Or, get high. No, not that. I mean find a way to get the camera above the heads of people. Often, I just hold my camera at arm’s length above my head to get a better picture. If your bike has a full stand, use it and stand on the pegs.


Even the cheapest camera has some ability to go from wide angle to telephoto. Use the zoom to help compose your shot. A wide angle gives you the ability to include more into one shot and to keep it all in focus. This is my go-to lens when I’m working. I like to put something in the foreground and have another subject in the background, so your eye keeps wandering around the image.

partial bike view
Not every shot has to show every square inch of your motorcycle. Photo by Bill Andrews.
Along these lines, consider incorporating only a piece of your bike in the frame. Yes, I know you love your bike, but we don’t really need to see a fender-to-fender shot in every picture, especially when the Golden Gate Bridge is the real subject. Think about a shot over the handlebars that will give the Golden Gate a rider’s point of view.

telephoto shot of Rushmore
A long lens compresses everything, making the riders look closer to Mount Rushmore, in this case. Photo by Bill Andrews.

The telephoto performs an interesting effect by compressing everything in the frame, so things far away and near will look closer together. Also, try selective focusing so your subject is the only thing sharp in the image. To accomplish this you’ll need to have some control over your focus, shutter speed and aperture. If you’re happy with point-and-shoot and this is just too much fiddling for you, just remember that if you’re really zoomed in on your subject, everything else should blur out. Or, if you’re following a moving subject, more than likely your subject will be sharp while the background will motion blur.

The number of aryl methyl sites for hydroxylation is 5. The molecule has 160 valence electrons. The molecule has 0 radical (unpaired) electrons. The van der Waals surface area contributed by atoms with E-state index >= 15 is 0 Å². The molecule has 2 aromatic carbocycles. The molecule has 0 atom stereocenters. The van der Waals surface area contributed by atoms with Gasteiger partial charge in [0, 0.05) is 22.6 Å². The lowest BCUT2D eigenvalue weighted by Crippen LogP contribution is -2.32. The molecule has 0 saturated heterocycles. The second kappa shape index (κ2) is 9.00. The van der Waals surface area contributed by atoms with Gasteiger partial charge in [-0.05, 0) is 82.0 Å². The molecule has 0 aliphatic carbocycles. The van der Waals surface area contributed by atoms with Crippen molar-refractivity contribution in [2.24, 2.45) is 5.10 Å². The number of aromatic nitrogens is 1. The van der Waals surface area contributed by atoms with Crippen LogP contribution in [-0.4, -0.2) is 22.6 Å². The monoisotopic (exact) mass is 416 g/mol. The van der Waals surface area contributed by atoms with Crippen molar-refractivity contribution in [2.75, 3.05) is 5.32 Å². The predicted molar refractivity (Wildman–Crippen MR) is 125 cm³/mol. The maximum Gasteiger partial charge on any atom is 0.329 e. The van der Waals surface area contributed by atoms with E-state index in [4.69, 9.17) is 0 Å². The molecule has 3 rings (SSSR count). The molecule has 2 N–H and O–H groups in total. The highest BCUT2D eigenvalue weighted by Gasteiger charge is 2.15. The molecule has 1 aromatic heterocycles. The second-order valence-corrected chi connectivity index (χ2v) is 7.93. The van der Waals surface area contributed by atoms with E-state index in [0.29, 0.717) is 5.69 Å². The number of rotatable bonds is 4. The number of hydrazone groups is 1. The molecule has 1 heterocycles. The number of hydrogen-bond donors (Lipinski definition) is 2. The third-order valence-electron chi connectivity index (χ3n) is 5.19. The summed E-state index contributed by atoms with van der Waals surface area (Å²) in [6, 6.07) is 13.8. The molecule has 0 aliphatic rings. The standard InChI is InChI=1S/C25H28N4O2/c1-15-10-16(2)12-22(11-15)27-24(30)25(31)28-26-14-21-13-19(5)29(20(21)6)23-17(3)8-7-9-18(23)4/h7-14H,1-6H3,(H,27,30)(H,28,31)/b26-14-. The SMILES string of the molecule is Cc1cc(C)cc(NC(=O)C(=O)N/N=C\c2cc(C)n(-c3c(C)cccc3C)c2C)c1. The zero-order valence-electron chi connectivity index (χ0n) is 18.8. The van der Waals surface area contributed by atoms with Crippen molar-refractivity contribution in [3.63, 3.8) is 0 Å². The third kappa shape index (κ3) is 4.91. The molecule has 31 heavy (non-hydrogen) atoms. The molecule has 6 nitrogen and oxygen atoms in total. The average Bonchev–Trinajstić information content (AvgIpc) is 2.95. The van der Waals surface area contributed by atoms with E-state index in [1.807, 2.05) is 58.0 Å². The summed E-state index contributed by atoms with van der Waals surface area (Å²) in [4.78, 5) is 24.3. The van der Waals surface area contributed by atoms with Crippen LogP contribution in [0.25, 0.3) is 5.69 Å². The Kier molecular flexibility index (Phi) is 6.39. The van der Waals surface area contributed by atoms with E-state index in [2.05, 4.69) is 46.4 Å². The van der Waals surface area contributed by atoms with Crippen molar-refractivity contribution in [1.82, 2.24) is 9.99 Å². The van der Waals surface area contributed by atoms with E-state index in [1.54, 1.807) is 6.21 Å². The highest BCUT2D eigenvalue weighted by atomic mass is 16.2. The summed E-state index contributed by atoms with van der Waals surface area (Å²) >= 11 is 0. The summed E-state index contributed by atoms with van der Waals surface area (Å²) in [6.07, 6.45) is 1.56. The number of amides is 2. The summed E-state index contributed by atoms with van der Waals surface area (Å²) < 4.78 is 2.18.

Look out!

Before taking the snap, don't just look at your subject. Take a look at what’s behind it, too. Maybe there's a palm tree that’s going to give your girlfriend a Carmen Miranda hat (you youngsters, Google it). If that’s the effect you want, go for it. But consider what’s going on in the background. Things you don't notice in the viewfinder can be an image-ruining distraction in the photo.

Think about the "rule of thirds" when deciding where the horizon should go in your photo. Photo by Bill Andrews.

Have fun shooting, but be choosy when editing

Above all else, play with the camera and experiment. Pixels are cheap. Try out numerous ideas. But then, for the sake of your family and friends who have to see your vacation shots, don't forget the most important rule of all: edit.

motorcycle beauty shot
The telephoto lens makes the elements of this photo appear closer. Photo by Bill Andrews.
An amateur tends to show everything while a pro will show only the best shots. Ruthlessly eliminate all those blurry shots or ideas that didn’t work out. If you show only the good stuff, everybody will think you’re a photo genius, and they’ll stop running away when you get back from vacation.

And one final bonus tip: Consider fewer selfies. Yeah, it’s kind of fun to place your head with the others at Mount Rushmore, but if every picture you're sharing has your face in it… Well, it gets kind of boring. Sorry.